Detained 10 year old Immigrant Returned to Family

departed stamp

Rosa Maria Hernandez, an undocumented immigrant from Mexico, has been returned to her family in Laredo, Texas. Rosa Maria was stopped on October 24th en route to hospital for an emergency gallbladder surgery.

Under s.462 of the Homeland Security Act (2002, Public Law, 107-296), Border Patrol agents have the authority to take unaccompanied immigrant minors into custody. What makes this case troubling is that Rosa Maria was never without a legal guardian, making her detainment unjustified under this provision. What is more troubling is the delay the stop of the emergency vehicle ICE agents made, as well as their decision to detain her immediately upon her release while she was still recovering from surgery.

The American Civil Liberties Union (ACLU) is currently launching a lawsuit for the abuse of power Rosa Maria suffered. They argue that the arrest was without warrant and without the appropriate authority, violating Rosa Maria’s right to due process, while also ignoring federal protections for minors.

“Border Patrol agents approached the vehicle and asked to see everyone’s “papers.” After she and the driver provided their identification, Aurora explained that they were on their way to a hospital and that Rosa Maria needed an operation. She showed the agents medical documentation and explained that at 10 years old, Rosa Maria did not carry ID.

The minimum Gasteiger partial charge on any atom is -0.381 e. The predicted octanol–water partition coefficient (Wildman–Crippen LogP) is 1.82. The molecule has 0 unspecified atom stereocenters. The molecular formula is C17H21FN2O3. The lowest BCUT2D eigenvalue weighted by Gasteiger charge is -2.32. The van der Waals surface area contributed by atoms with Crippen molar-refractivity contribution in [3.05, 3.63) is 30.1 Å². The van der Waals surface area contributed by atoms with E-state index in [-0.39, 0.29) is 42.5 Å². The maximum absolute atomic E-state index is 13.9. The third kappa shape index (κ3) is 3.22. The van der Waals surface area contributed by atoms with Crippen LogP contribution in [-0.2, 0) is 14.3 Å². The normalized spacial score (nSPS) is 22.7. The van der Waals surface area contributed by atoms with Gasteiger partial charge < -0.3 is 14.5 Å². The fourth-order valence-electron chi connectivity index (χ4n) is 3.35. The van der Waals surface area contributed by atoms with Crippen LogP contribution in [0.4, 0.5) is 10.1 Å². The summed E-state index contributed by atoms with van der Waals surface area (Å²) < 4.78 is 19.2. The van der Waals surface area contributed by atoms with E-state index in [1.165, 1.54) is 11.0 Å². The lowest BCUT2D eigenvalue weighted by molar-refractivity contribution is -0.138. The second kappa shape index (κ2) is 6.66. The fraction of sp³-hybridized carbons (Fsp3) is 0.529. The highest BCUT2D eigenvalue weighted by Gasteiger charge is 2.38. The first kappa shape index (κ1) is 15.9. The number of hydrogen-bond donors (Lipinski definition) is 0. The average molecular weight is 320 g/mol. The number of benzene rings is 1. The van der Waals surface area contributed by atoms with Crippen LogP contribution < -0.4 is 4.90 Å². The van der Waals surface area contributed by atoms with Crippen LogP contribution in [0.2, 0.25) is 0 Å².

“Nonetheless, the vehicle was forced to pull over. After a half an hour or so, the Border Patrol agents said that Aurora and Rosa Maria could continue onto the hospital, but that they were going to follow them and once the surgery was over, “the girl” would be “processed” for deportation.” Amrit Cheng, ACLU, October 31st, 2017

Rosa Maria’s case has added to the ongoing debate over illegal immigration. Although US Immigration and Customs Enforcement has the authority to process illegal immigrants such as Rosa Maria, there is no requirement that she needed to be detained or taken into custody.

In fact, because her parents are in the US, she can legally stay in their care throughout the duration of the case. Not only was this an instance of an egregious use of power, it was unlawful and potentially dangerous, running counter to the intent of the provisions in s.462(b)(1)(B) “ensuring that the interests of the child are considered in decisions and actions relating to the care and custody of an unaccompanied alien child”.

This blog post was written by a CCLA-PBSC RightsWatch student. Views expressed do not necessarily reflect the view of the CCLA or PBSC.

About the Author

Nathan Prendergast
Nathan is a second year in the JD program at the University of Windsor Faculty of Law.